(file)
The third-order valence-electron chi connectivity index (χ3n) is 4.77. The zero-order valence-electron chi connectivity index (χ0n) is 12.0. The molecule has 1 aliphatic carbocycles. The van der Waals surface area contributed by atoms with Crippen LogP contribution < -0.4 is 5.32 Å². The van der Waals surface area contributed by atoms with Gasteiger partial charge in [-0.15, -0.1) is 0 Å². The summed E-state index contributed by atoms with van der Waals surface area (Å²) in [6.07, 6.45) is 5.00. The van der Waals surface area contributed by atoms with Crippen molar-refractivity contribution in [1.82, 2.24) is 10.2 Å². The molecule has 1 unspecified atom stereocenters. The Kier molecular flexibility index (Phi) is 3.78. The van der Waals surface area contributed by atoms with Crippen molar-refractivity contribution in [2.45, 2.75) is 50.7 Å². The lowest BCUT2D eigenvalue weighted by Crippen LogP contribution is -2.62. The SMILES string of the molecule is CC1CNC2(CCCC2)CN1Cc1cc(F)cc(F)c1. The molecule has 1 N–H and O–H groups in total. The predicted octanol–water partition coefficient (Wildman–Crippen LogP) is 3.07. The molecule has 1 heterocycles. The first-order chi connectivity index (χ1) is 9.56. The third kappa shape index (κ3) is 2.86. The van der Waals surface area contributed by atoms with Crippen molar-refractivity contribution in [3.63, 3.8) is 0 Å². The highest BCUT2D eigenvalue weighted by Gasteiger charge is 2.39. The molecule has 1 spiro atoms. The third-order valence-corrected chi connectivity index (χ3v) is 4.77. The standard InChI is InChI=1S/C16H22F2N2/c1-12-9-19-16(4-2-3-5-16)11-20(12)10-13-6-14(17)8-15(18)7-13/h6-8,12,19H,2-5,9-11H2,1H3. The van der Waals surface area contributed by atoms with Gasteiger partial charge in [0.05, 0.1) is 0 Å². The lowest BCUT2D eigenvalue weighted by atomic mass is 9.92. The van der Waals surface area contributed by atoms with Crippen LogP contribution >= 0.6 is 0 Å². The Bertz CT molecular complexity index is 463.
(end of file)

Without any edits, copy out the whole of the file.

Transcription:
The third-order valence-electron chi connectivity index (χ3n) is 4.77. The zero-order valence-electron chi connectivity index (χ0n) is 12.0. The molecule has 1 aliphatic carbocycles. The van der Waals surface area contributed by atoms with Crippen LogP contribution < -0.4 is 5.32 Å². The van der Waals surface area contributed by atoms with Gasteiger partial charge in [-0.15, -0.1) is 0 Å². The summed E-state index contributed by atoms with van der Waals surface area (Å²) in [6.07, 6.45) is 5.00. The van der Waals surface area contributed by atoms with Crippen molar-refractivity contribution in [1.82, 2.24) is 10.2 Å². The molecule has 1 unspecified atom stereocenters. The Kier molecular flexibility index (Phi) is 3.78. The van der Waals surface area contributed by atoms with Crippen molar-refractivity contribution in [2.45, 2.75) is 50.7 Å². The lowest BCUT2D eigenvalue weighted by Crippen LogP contribution is -2.62. The SMILES string of the molecule is CC1CNC2(CCCC2)CN1Cc1cc(F)cc(F)c1. The molecule has 1 N–H and O–H groups in total. The predicted octanol–water partition coefficient (Wildman–Crippen LogP) is 3.07. The molecule has 1 heterocycles. The first-order chi connectivity index (χ1) is 9.56. The third kappa shape index (κ3) is 2.86. The van der Waals surface area contributed by atoms with Crippen molar-refractivity contribution in [3.63, 3.8) is 0 Å². The highest BCUT2D eigenvalue weighted by Gasteiger charge is 2.39. The molecule has 1 spiro atoms. The third-order valence-corrected chi connectivity index (χ3v) is 4.77. The standard InChI is InChI=1S/C16H22F2N2/c1-12-9-19-16(4-2-3-5-16)11-20(12)10-13-6-14(17)8-15(18)7-13/h6-8,12,19H,2-5,9-11H2,1H3. The van der Waals surface area contributed by atoms with Gasteiger partial charge in [0.05, 0.1) is 0 Å². The lowest BCUT2D eigenvalue weighted by atomic mass is 9.92. The van der Waals surface area contributed by atoms with Crippen LogP contribution >= 0.6 is 0 Å². The Bertz CT molecular complexity index is 463.